The Next Wounded Warrior: The Pandemic's effect on Essential Workers.

When someone mentions the term Wounded Warrior, the first image that comes to mind is the picture of the brave men and women that have sacrificed their lives or limbs in service to this country. Not many American citizens immediately think of the service members that suffer from mental health issues as wounded warriors, unless an emphasis is placed on the topic or they know someone personally. As human beings, we are a very objective species. We tend to lean towards the "see it to believe it" way of thinking. However, there are times when we "slip" and choose to think and vote subjectively which leads to disastrous consequences. A choice which many Americans are starting to become aware of during these tough times.

Therefore, my question is...why do we have to visibly see wounds on an individual to give them the honor and recognition they deserve for their great service to this country? Or, is it the notion that only those who have seen the harshest of life's trials authorizes the distinguished validation of being a warrior? Well, how about we look at things differently this time around, as the world is now figuratively turned on its axis and is upside down.


As countries fight the global pandemic of the coronavirus in their own way to prevent further death, revive their lifeless economies, and continue to portray lethality on a global scale with thinning resources. How can we as a globe say that we are focusing our efforts solely on the survival of the human race. In addition, to finding ways to recognize those who are working tirelessly to ensure we all have some form of normal life. With this month being Mental Health Awareness month and in some cases also known as Brain Health Awareness Month. A term used by those who want to abolish the negative context of mental health and bring awareness to the functionality of the brain, and how it controls the person's thinking. Let's approach the topic of a wounded warrior from this perspective.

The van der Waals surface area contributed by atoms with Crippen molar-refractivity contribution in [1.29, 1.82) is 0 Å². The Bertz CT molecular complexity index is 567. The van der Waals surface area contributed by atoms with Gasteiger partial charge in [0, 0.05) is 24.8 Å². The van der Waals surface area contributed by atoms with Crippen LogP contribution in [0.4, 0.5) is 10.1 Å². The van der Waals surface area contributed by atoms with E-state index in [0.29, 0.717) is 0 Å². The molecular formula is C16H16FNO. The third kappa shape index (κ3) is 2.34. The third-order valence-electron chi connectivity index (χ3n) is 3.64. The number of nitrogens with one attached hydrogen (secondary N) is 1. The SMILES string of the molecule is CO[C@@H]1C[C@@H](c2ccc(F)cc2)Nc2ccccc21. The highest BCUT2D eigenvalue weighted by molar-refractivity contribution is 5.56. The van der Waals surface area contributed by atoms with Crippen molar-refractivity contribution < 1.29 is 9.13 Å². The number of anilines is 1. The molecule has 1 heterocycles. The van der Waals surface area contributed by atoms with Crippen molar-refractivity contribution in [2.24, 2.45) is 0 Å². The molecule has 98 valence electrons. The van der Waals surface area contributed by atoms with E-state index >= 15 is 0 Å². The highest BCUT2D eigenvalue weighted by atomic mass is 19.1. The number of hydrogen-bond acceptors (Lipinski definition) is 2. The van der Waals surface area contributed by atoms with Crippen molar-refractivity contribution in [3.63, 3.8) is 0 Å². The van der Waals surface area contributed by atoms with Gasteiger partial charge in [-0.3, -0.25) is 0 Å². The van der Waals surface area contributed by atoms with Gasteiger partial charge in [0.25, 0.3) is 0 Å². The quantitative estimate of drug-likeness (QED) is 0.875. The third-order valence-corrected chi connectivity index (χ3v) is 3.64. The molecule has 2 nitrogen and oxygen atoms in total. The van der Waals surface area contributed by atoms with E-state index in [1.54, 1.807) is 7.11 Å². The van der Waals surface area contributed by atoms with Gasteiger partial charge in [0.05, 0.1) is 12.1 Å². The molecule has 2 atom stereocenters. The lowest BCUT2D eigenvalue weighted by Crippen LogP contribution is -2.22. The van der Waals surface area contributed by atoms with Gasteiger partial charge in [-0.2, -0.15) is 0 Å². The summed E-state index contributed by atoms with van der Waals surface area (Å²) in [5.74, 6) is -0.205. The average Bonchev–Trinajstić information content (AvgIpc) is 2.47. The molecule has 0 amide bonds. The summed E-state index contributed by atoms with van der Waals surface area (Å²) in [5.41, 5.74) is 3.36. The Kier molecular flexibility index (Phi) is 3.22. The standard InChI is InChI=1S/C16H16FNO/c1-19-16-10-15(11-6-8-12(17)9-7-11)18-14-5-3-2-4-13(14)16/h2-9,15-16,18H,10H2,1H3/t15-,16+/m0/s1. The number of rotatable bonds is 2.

During my time within the US Navy serving as an Independent Duty Corpsman (i.e. Physician Assistant/Nurse Practitioner). I have faced many trials in combat and within "peacetime" environments. Both experiences having their advantages and disadvantages. But, throughout those experiences the one thing that I have learned, is that the one enemy that impacts a warrior more than combat, the lack of resources, or the political games that tend to flow endlessly; is a person's ability to maintain mental toughness during those hard times. Once a person has been impacted mentally, the battle to continue at peak performance has only just begun and the road to success has just turned into an attempt to summit Mt. Everest. A task that has been completed numerous times but with costly measures, as Mt. Everest has taken the lives of over 307 people since 1922.